PB & Shaping North Ayrshire with Pam Crosthwaite & Andrew Fox

We spoke to Pam Crosthwaite & Andrew Fox at North Ayrshire Council to learn more about PB

We spoke to Pam Crosthwaite, Capacity & Empowerment Officer and Andrew Fox, Digital Project Manager at North Ayrshire Council to learn more about PB in North Ayrshire and for some PB tips. Pam & Andrew mentioned the Alcohol and Drugs Partnership PB which ended up being moved online due to Covid-19 restrictions. Article regarding the results: http://nahscp.org/2020/06/26/funding-boost-for-projects-to-reduce-drug-related-deaths/ Consul is still fairly new to Scotland and is being continually developed, so get listening for some top tips on PB, using a digital tool to do PB and engaging the public online. 

Results on Consul: https://nay.communitychoices.scot/budgets/4/results

You can also check out the Shaping North Ayrshire site here: https://nay.communitychoices.scot

4 top tips on creating a good PB process

  1. Give enough time; allow time for applications and each process because otherwise it can feel a bit rushed. 
  2. Partnership working; working with other local authorities and working in partnerships can be helpful. It was really helpful just to talk through some of the issues. The partnership approach has been really beneficial, for example, working with the health and social care partnership and working with the green health partnership, through doing this we’ve been able to piggyback to some of their events and distribute the money via other approaches, it's probably something we would have never done before.
  3. Work in slightly different ways and training staff; by getting community staff to invite community members to meetings; the knowledge and information they bring is so useful so working in a different way can improve relationships and can have a really positive outcome by utilising that community knowledge.
  4. Keep repeating the work; the main lesson is if you can just do it, you need to keep doing it.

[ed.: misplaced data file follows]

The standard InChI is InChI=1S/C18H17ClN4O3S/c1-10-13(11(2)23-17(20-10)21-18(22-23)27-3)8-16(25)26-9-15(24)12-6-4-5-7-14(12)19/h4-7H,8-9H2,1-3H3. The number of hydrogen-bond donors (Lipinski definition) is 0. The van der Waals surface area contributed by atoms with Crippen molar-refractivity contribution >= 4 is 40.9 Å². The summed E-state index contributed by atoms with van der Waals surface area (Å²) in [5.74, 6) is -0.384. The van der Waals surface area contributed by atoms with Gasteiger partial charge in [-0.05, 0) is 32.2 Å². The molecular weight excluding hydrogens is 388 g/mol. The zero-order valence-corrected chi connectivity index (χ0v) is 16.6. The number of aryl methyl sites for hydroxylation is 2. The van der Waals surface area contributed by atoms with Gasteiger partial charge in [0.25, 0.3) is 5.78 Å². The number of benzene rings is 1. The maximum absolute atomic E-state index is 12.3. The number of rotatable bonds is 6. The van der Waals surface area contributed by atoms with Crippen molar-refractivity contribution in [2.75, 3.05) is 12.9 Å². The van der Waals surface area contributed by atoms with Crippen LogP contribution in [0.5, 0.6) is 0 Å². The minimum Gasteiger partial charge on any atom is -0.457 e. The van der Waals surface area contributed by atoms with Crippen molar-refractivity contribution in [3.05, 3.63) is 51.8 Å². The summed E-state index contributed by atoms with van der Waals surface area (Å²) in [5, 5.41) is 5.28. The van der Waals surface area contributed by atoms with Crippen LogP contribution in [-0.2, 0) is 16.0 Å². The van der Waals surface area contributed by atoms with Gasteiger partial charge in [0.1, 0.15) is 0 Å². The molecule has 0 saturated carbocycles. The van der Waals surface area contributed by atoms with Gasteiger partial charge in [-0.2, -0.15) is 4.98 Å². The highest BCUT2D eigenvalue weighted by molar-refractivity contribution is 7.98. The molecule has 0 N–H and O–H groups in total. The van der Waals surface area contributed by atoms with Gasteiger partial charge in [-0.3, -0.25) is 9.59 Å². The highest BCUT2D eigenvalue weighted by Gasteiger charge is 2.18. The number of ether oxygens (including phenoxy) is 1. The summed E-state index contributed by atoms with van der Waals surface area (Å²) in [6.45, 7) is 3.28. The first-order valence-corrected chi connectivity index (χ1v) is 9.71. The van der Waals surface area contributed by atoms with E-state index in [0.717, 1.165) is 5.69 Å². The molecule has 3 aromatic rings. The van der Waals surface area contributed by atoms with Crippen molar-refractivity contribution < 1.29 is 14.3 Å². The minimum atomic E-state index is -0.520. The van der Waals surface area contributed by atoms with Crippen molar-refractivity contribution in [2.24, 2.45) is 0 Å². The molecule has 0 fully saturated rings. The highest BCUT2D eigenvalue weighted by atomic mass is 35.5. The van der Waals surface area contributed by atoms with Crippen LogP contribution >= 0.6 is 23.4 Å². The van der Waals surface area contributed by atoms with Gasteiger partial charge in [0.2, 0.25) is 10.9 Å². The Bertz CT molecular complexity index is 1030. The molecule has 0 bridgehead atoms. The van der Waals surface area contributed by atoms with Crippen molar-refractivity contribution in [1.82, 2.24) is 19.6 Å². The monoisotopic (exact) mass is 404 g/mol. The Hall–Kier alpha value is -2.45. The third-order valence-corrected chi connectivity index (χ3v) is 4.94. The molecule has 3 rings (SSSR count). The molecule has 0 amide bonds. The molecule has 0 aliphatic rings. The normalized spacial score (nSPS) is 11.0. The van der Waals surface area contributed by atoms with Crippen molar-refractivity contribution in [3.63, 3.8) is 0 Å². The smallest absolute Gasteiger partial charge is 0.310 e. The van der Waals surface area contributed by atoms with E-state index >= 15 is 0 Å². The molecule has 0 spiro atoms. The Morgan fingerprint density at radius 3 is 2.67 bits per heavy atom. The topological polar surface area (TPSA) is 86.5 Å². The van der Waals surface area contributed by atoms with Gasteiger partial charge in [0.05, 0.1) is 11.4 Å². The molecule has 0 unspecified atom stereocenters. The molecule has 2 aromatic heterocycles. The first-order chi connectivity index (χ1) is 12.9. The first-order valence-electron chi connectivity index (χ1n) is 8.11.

6 top tips on setting up your site 

  1. Simple testing and playing around with the site; will help you understand where things pop up on the main page. Custom Content blocks- certain aspects you would rather hide you can change and be done within the tool. Can make small modifications if you are digitally minded but supplement to what’s already there and be realistic.
  2. How will it be supported? Don’t reinvent the wheel within your organisation - use existing processes such as working with people who are familiar with moderating or being administrators of a site. Think about who needs to be involved - content owners, site developers, team leaders and senior managers.
  3. Registration; use the smallest amount of registration required, capturing the least amount of data.
  4. Fears of public participation & misinformation; there’s often a fear about public participation and a fear of misinformation being shared online but if it’s not open then you lose out on all the positives and benefits from using community knowledge, so it’s good that this tool can also be used for clarification (where the council can respond to questions & comments). 
  5. Encouraging engagement; upload meaningful content, set clear outcomes, and be consistent with your brand so not to confuse people. You can engage people by thinking about the message that will resonate the most. It's important that they also see it's also being steered by them which will keep them engaged, larger sums of money will also motivate people. Don't do too much engagement at any one time so not to overwhelm people from what you're trying to do. 
  6. Connecting sections of the site; you can ask questions to the public, for instance through the debates section of the site and this feedback can then be fed into collaborative legislation or "creating policy section" section. 
Photo by Illiya Vjestica on Unsplash.
We do not support Internet Explorer. Please use a modern browser for a better experience.